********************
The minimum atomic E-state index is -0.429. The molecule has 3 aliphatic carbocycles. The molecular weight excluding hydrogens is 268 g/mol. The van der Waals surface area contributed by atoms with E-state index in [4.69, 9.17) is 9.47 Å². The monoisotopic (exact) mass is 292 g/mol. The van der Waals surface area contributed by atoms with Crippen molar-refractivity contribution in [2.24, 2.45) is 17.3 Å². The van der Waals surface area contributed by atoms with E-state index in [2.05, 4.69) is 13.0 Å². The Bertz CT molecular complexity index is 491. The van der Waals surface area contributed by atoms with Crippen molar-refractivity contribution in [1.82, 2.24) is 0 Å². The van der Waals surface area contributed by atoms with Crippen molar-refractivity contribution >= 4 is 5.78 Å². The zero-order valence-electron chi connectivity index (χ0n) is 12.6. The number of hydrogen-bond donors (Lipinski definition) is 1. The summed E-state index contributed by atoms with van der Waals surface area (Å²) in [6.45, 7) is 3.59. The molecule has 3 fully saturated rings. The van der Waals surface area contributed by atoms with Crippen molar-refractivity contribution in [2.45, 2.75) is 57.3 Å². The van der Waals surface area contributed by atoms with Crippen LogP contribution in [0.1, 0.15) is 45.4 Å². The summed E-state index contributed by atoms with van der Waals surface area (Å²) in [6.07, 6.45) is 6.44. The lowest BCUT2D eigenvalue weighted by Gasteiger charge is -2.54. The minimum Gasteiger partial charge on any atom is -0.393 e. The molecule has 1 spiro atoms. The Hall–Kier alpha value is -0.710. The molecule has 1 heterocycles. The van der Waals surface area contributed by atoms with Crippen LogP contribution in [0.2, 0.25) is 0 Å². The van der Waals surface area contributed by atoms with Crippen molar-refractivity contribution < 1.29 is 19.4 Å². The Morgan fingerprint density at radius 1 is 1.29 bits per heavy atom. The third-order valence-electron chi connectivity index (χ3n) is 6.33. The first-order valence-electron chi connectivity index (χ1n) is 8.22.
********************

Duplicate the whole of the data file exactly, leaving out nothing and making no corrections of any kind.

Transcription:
The minimum atomic E-state index is -0.429. The molecule has 3 aliphatic carbocycles. The molecular weight excluding hydrogens is 268 g/mol. The van der Waals surface area contributed by atoms with E-state index in [4.69, 9.17) is 9.47 Å². The monoisotopic (exact) mass is 292 g/mol. The van der Waals surface area contributed by atoms with Crippen molar-refractivity contribution in [2.24, 2.45) is 17.3 Å². The van der Waals surface area contributed by atoms with E-state index in [2.05, 4.69) is 13.0 Å². The Bertz CT molecular complexity index is 491. The van der Waals surface area contributed by atoms with Crippen molar-refractivity contribution in [1.82, 2.24) is 0 Å². The van der Waals surface area contributed by atoms with Crippen molar-refractivity contribution >= 4 is 5.78 Å². The zero-order valence-electron chi connectivity index (χ0n) is 12.6. The number of hydrogen-bond donors (Lipinski definition) is 1. The summed E-state index contributed by atoms with van der Waals surface area (Å²) in [6.45, 7) is 3.59. The molecule has 3 fully saturated rings. The van der Waals surface area contributed by atoms with Crippen molar-refractivity contribution in [2.45, 2.75) is 57.3 Å². The van der Waals surface area contributed by atoms with Crippen LogP contribution in [0.1, 0.15) is 45.4 Å². The summed E-state index contributed by atoms with van der Waals surface area (Å²) in [6.07, 6.45) is 6.44. The lowest BCUT2D eigenvalue weighted by Gasteiger charge is -2.54. The minimum Gasteiger partial charge on any atom is -0.393 e. The molecule has 1 spiro atoms. The Hall–Kier alpha value is -0.710. The molecule has 1 heterocycles. The van der Waals surface area contributed by atoms with Crippen LogP contribution in [0.2, 0.25) is 0 Å². The van der Waals surface area contributed by atoms with Crippen molar-refractivity contribution < 1.29 is 19.4 Å². The Morgan fingerprint density at radius 1 is 1.29 bits per heavy atom. The third-order valence-electron chi connectivity index (χ3n) is 6.33. The first-order valence-electron chi connectivity index (χ1n) is 8.22.